Those who have looked through the manifests report that the ship was not carrying cargo of any great value. There are reports of one registered package in the mail that had been dispatched from Marble Bar and rumours have grown that this was a large quantity of gold.
However, the story of the Roseate Pearl is the subject of the book “Forty Fathoms Deep” by Australian author, Ion Idriess.
The story goes that a large and beautifully hued pearl had been found in Broome. This pearl, whose history was never disclosed to the boat owner, was considered cursed, as whoever had its possession, was murdered.
The pearl passed from hand to hand and eventually came to Port Hedland with a Broome-based pearl dealer, Mr Davis. The curse held good as Mr Davis booked passage on the Koombana and went down with the ship. Legend says that his ghost haunted the Bishop’s Manse in Broome after the Koombana disappeared.
Whatever, the real truth of the matter, the pearl would not have survived years of immersion and has returned to the sea.
The sinking of the Koombana was the largest civilian shipping tragedy in West Australia waters during the 20th Century. Many have claimed to have found her, but none have been substantiated so she continues to elude us.
After her disappearance a large number of vessels were mobilised and diverted to search for her. Flotsam was reported over a distance of 100 nautical miles (approximately 190 kilometres) of sea, but nothing substantial was found.
The skipper of the Una who discovered her stateroom door and several cushions a week after her disappearance, telegrammed authorities to say that more debris had floated to the surface, and there were a great many sharks present at the location. He concluded that the wreck must lie somewhere in that general area.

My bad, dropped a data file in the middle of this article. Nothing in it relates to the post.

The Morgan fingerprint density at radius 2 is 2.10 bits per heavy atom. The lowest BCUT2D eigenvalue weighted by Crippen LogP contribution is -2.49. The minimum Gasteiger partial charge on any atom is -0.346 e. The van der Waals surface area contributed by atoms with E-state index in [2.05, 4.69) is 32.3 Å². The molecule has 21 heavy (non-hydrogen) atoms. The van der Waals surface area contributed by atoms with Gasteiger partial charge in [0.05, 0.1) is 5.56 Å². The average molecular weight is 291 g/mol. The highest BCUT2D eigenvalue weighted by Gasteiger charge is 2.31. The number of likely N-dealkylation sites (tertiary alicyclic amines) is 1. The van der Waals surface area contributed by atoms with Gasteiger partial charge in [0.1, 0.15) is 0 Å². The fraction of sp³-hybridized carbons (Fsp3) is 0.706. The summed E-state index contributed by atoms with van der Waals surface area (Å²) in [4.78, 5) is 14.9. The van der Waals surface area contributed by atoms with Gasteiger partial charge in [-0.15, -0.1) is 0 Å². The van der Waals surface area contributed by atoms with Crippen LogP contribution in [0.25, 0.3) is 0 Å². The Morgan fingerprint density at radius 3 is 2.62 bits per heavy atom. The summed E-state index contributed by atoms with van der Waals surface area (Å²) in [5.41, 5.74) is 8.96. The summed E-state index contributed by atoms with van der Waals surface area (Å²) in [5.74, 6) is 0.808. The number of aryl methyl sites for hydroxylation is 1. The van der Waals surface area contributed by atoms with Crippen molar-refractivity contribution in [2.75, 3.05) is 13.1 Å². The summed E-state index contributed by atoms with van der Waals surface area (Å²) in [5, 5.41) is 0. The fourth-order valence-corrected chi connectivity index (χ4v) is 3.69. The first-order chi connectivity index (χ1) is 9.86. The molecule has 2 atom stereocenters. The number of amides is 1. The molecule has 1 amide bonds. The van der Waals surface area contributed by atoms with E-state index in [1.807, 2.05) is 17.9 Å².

During 1985 the Port Hedland Maritime Historical Society searched the Una area north-west of Bedout Island. The search continued around the clock for a period of four days using state of the art equipment in water approximately 100 metres deep. They found nothing.
In the early 1990s and American P3 Orion aircraft searched, during four missions, for the steel hull of the Koombana using magnetic detection equipment usually used for hunting submarines.
They found the task extremely difficult because of the presence of a large undersea iron ore deposit that would have completely obscured the presence of the wreck.
During one mission in another non-magnetic area, their equipment recorded the presence of a steel hull during one particular run but repeat passes over the same location failed to locate the same magnetic signature.
We took a tour of the outskirts of Port Hedland. It sprawls everywhere. We stopped off at the lookout at Redbank Bridge and took some photos of the salt operation where the conveyor belt was pouring salt onto a new stack, and the drying beds located beside them.
We were there when the next BHP Billiton iron-ore train came past – all 2.5 kilometres of it. It is so big that there are slave/breaking engines in the middle of all the fully laden ore trucks to assist with the stopping process.
And a Nankeen Kestrel stayed near us for another phot opportunity. We even caught it hovering the wind was so strong.